Marathon Man is the name of a film that was released by Paramount Pictures in 1976, based on a novel by William Goldman which he then adapted into a screenplay. John Schlesinger directed a thrilling tale of suspense, intrigue and occasional dark humor. The story centralizes around "Babe" played with incredible passion and unparalleled sincerity by Dustin Hoffman, who goes through the journey of the story about as confused and perplexed as the audience. Babe is a New Yorker training to run a marathon, and is habitually obsessed with his daily exercise, to the detriment of pretty much everything else in his life that takes second seat to his ambition. Babe's wayward brother Doc pays him an unexpected visit, and soon thereafter Babe's life is turned upside down. Due to a predictably trite, but in this case tolerably presented plot contrivance, Babe is mistaken by enemy spies as one himself, and is chased down, captured, and tortured. Babe finds himself in a race for his own life against time and for higher stakes than he's ever run from before. In order to survive, Babe has to put together remnant pieces of a puzzle whose origins date back to the second world war.

For its time, the directing and acting in this film is a benchmark. That alone should keep it as more than a mere footnote in the history of filmmaking. However, it rarely finds itself on lists by various firms trying to determine which are the best films of the twentieth century. It does have its flaws, but time is being relatively kind to it. While the tale told here does remain firmly grounded in its own time of the 1970s, it still speaks to audiences today, in much the same way a Shakespearean tragedy has withstood the test of time.

"Is it safe?"

What makes this film really stand out from the crowd of other contemporary films in the latter half of the twentieth century is one scene. After Babe is captured, he's strapped to a dentist's chair and the film's antagonist Hess, portrayed by Sir Laurence Olivier, enters the room and asks Babe one seemingly simple question, "Is it safe?" Hess then repeats this question with a false distant attachment to it, but a simultaneous determination and resolve.

Babe, having no idea what Hess is talking about, admits that he doesn't know what Hess means. However, that answer is not to Hess' liking, so Babe begins making up answers. Hess is not satisfied with any answer Babe gives, because Babe is completely oblivious to the context of the question: what is it that Hess refers to when he says "it"? Babe has no context, and therefore cannot give a realistic answer, real or fabricated. Indeed, at this point in the film, the audience is a bit in the dark as well. It's not until later that Hess' dilemma is revealed in more detail. We learn as Babe does that... well, I don't want to spoil the whole film for you. =)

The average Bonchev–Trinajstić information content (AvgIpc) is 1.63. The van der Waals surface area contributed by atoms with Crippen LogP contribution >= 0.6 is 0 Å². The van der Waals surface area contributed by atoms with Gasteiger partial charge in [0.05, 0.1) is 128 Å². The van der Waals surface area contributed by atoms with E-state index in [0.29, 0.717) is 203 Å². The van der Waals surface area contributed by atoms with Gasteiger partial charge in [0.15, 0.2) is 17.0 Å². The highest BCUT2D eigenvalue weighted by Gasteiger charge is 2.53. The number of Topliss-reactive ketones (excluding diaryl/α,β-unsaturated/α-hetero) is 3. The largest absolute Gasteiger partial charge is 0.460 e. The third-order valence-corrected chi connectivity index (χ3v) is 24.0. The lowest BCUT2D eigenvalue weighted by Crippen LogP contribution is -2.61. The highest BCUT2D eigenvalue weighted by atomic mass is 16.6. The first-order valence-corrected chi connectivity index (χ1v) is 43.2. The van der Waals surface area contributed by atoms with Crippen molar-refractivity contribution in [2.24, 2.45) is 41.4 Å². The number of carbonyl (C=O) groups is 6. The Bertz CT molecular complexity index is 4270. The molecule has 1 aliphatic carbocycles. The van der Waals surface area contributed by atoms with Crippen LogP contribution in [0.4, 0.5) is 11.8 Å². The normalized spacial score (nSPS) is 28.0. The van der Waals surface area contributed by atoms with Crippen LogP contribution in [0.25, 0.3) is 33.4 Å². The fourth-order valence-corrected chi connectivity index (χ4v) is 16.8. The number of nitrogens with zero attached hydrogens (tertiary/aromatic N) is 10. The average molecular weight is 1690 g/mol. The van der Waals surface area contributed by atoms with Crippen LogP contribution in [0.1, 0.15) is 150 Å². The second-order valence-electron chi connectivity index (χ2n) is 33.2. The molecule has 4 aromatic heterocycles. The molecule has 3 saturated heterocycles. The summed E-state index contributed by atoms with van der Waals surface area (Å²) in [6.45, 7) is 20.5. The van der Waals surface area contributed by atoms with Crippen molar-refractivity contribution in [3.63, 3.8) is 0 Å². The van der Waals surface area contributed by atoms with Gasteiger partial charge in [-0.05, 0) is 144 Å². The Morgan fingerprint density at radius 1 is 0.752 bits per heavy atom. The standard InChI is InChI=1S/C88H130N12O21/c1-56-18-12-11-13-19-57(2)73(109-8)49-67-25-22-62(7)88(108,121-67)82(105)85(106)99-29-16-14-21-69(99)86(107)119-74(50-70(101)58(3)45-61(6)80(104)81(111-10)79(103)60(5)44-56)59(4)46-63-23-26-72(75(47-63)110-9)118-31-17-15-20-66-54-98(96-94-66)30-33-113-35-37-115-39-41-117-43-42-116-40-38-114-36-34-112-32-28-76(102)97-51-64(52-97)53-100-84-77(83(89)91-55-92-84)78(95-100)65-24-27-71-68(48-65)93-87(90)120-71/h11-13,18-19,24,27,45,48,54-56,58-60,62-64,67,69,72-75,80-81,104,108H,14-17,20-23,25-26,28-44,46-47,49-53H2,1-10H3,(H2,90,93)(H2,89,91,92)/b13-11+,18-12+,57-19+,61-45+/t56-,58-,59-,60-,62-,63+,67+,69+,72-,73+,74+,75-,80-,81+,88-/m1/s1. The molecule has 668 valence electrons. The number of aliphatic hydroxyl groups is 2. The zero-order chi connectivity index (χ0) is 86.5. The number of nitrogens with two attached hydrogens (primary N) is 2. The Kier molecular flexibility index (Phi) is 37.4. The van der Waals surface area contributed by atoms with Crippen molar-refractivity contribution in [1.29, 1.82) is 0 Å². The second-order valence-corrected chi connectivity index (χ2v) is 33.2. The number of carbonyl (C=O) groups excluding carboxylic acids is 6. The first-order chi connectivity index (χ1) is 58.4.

Babe soon learns that no answer is sufficient for Hess. Hess then proceeds to torture Babe by removing teeth from Babe's mouth without anesthesia. This curious scene of dentistry is without question one of the most chilling torture scenes presented in American cinema. It is not a matter of how graphic the scene is, because it's not overtly graphic (certainly not when compared to more recent films involving torture like Saw or Se7en). Schlesinger's direction of the scene is indicative of the 'less is more' approach to filmmaking, which is sorely lacking in this modern-day CGI overkill, where the approach is to show the audience too much, and leave nothing to the imagination. This scene in Marathon Man is phenomenal because Schlesinger doesn't need to show us everything, but he does manage to make us feel it. Strangely enough, sources indicate that this scene was originally longer, with more graphic depictions of dentistry as torture. However, members of early audiences used to preview the film took ill, and so Schlesinger left part of the original scene on the cutting room floor. Less truly is more effective, here.

"Your father was weak in his way. Your brother in his, and now you in yours."